I can hardly believe it’s been twenty years since he died.
I think and write a lot on the subject of loss and grief. My Opa’s sudden and unexpected death at age sixty-seven of a heart attack would be my first real experience with these things.
Other than a few pets (we couldn’t seem to keep a dog for long), I had never lost anyone really close to me. I was ten that year and able to start to better grasp what it meant to have someone who is always just there disappear with little warning, never to be seen again.
It was 1994 and my brothers were hugely into Nirvana. The early nineties was a time of grunge music and this year would see the shocking death of lead Nirvana frontman Kurt Cobain that April, but one month earlier we, as a family, would lose someone we loved just as suddenly.
It was the beginning and the end.
A winter, including losing our cock-a-poo Maggie when she decided to run out onto the road. This was traumatic enough for a ten-year-old, but I would soon learn what it was to lose someone I loved and, naively enough, thought might always be there.
My father had worked at Woolco for almost twenty years and his parents were proud and liked to shop there. I have very few memories of that store, as it was at the time. The in-store cafeteria, The Red Grill, my only memory. I would sometimes eat there with Oma and Opa, going around and filling our trays with french fries. I was proud of my father’s job there too.
It’s hard to imagine at this moment, with the winter we’ve had this year, but twenty years ago, just like a few years back, was an exceptionally warm and sunny mid March, as spring arrived early and it was a time for renewal and rebirth.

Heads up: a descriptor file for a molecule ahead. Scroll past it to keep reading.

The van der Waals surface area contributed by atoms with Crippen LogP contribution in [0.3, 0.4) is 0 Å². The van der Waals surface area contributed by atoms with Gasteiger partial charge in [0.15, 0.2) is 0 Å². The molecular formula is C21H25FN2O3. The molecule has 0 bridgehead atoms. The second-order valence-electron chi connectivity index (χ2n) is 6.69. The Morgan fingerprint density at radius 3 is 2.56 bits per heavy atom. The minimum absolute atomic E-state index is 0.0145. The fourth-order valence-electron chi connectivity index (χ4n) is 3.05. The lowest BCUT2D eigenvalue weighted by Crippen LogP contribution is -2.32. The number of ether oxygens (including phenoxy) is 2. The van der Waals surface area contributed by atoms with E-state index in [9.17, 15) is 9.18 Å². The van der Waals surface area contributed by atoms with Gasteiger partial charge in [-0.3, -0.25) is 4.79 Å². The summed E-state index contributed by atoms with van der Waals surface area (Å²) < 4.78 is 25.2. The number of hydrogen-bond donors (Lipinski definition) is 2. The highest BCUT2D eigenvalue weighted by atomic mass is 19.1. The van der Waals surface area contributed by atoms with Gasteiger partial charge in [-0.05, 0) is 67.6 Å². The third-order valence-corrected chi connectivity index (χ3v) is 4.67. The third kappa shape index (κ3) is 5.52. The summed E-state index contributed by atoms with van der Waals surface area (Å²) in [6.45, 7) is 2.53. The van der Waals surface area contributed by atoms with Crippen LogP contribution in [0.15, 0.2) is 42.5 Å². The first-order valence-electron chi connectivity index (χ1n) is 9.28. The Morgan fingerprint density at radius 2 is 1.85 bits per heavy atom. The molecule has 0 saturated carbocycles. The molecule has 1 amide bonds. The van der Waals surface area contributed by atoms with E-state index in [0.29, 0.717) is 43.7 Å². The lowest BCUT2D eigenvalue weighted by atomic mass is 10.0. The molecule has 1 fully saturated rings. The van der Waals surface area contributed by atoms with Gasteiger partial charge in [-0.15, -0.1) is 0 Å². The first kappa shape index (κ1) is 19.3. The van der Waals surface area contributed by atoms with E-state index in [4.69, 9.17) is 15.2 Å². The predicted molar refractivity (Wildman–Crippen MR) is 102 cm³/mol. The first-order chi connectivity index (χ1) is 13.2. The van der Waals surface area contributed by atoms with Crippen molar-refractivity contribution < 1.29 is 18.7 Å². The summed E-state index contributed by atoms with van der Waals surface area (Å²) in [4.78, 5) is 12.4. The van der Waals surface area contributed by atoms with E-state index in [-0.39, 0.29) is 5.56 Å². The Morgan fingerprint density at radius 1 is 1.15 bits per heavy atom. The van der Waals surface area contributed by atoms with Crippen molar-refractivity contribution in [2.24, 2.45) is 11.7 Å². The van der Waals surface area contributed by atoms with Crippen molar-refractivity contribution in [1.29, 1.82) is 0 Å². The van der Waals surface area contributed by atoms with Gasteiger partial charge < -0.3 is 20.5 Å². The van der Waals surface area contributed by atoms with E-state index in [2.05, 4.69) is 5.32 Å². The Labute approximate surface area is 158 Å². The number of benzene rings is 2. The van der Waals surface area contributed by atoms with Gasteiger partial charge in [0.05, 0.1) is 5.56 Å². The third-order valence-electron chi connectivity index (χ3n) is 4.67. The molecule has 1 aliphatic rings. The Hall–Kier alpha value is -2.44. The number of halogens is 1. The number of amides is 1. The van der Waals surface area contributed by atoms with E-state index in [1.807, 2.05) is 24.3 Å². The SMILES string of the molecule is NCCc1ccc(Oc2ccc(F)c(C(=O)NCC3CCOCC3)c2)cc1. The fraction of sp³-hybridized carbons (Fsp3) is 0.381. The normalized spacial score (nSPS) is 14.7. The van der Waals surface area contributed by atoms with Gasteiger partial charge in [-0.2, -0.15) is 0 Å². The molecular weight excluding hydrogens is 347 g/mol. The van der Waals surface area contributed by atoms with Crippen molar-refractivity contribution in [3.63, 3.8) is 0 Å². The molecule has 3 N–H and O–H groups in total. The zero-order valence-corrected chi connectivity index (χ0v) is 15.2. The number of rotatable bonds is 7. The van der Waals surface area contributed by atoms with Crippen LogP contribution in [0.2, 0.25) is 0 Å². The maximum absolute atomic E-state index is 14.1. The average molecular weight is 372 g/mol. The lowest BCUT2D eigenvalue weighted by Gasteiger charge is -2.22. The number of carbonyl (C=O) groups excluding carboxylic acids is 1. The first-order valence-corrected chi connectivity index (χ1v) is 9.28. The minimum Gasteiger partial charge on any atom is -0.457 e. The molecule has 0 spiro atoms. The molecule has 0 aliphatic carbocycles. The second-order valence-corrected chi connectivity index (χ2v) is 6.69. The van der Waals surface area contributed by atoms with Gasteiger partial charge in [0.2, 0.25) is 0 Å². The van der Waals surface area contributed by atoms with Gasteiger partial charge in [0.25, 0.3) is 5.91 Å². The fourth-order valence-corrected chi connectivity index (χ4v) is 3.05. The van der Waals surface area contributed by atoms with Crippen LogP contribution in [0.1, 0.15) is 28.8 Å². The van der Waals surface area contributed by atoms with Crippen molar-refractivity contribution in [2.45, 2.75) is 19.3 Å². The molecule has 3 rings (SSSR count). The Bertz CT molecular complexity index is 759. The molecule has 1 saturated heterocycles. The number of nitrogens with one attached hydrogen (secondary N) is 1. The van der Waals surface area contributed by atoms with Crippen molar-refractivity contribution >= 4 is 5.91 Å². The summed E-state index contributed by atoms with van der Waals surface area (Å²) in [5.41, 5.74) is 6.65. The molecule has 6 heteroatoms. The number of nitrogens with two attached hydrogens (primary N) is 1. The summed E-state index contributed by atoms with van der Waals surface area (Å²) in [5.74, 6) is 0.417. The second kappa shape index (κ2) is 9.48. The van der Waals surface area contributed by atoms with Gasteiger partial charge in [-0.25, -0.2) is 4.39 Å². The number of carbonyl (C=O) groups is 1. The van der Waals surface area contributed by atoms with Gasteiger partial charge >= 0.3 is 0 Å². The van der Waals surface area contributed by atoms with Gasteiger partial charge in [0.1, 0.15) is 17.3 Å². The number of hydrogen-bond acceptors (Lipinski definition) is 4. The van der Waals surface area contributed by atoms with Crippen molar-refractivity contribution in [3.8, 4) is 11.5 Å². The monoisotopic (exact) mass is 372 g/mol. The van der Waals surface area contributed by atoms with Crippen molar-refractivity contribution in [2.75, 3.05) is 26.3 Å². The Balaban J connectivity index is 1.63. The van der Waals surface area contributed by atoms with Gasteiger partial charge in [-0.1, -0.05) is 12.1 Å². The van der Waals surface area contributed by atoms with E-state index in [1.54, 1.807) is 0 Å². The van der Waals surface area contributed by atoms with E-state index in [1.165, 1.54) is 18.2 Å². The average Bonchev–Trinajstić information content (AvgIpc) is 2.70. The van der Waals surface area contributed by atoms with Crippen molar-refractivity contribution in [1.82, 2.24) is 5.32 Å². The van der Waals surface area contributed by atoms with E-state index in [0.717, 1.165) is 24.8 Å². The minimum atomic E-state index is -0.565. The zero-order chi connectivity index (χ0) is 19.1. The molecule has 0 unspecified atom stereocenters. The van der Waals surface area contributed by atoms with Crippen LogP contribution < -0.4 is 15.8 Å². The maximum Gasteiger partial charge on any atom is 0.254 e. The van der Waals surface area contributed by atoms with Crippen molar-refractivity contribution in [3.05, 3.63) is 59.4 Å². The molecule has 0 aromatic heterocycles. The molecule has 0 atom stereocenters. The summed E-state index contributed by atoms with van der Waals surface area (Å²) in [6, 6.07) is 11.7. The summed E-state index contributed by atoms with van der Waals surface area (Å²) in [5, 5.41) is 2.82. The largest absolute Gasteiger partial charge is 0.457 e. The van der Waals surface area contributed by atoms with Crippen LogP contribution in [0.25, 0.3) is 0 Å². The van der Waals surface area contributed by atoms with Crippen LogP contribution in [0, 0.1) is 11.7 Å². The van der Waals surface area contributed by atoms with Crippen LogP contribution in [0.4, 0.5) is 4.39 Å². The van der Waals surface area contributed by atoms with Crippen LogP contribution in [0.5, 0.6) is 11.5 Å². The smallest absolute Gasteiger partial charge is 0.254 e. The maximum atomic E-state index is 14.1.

A few days before, my father and the other employees were called into a meeting to inform them that the American company WAL-MART had purchased the store and Woolco was history. Big changes all around.
Oma and Opa had come over on a Saturday like they often did, laden with bags of groceries. They would often go to the market early Saturday mornings and come back with loads of fresh buns and deli meat. We would all sit around the dining room table and have a cup of tea together. It was our little tradition.
This particular Saturday my brother and I had our Jump Rope For Heart pledge sheets all ready for their donation. They always supported us in those things. My brother had also just lost a tooth and they were interested in that too. They were a team, having been married over forty-five years.
Only a few days later and Brian and I were practicing our skipping in the living room in the evening, before bed, when the phone suddenly rang. It was our uncle and there was a problem.
Dad rushed off. An ambulance was taking Opa to the hospital. It was his heart. Dad was going to meet them there. All the times after that Oma would speak of finding him in the bathroom, clutching the sink and how she helped him back to sit on the edge of the bed, unaware that these would be her last moments with her dear husband.
I lay in bed, waiting for news, my feet up on the wooden frame of the customized bunk bed my uncles had built. I was fearful of course, but not so certain anything was going to come of it. He always seemed so full of energy and life.
When I awoke the next morning I came out into the hall and there they all were. Dad told us the sad news; he was gone.
As we, as a family, sat around with our cups of tea warming our hands, we discussed our memories of him. I didn’t quite realize at the time how this was affecting my father. He had had a complicated relationship with his own father. Lots of people had their own struggles with Opa , but I was blissfully unaware of such complex adult issues.
I had been looking all over for a Brenda doll to add to my almost complete collection of Beverly Hills 90210 Barbie set, being newly obsessed with the teen drama. I had Kelly, Dylan, and Brandon, thanks to my sister and Christmas, but Brenda was harder to locate. We finally found her at a warehouse somewhere in Toronto. That lovely warm March day we received the call that the package had arrived and made our way, the fresh loss dampening my would-be enthusiasm, to the nearby post office. I spent my afternoon out on the back deck, so newly built, enjoying the weather and quietly playing with my new doll. I loved Barbie, a sign I was still a child, but this event would begin to change all that for me.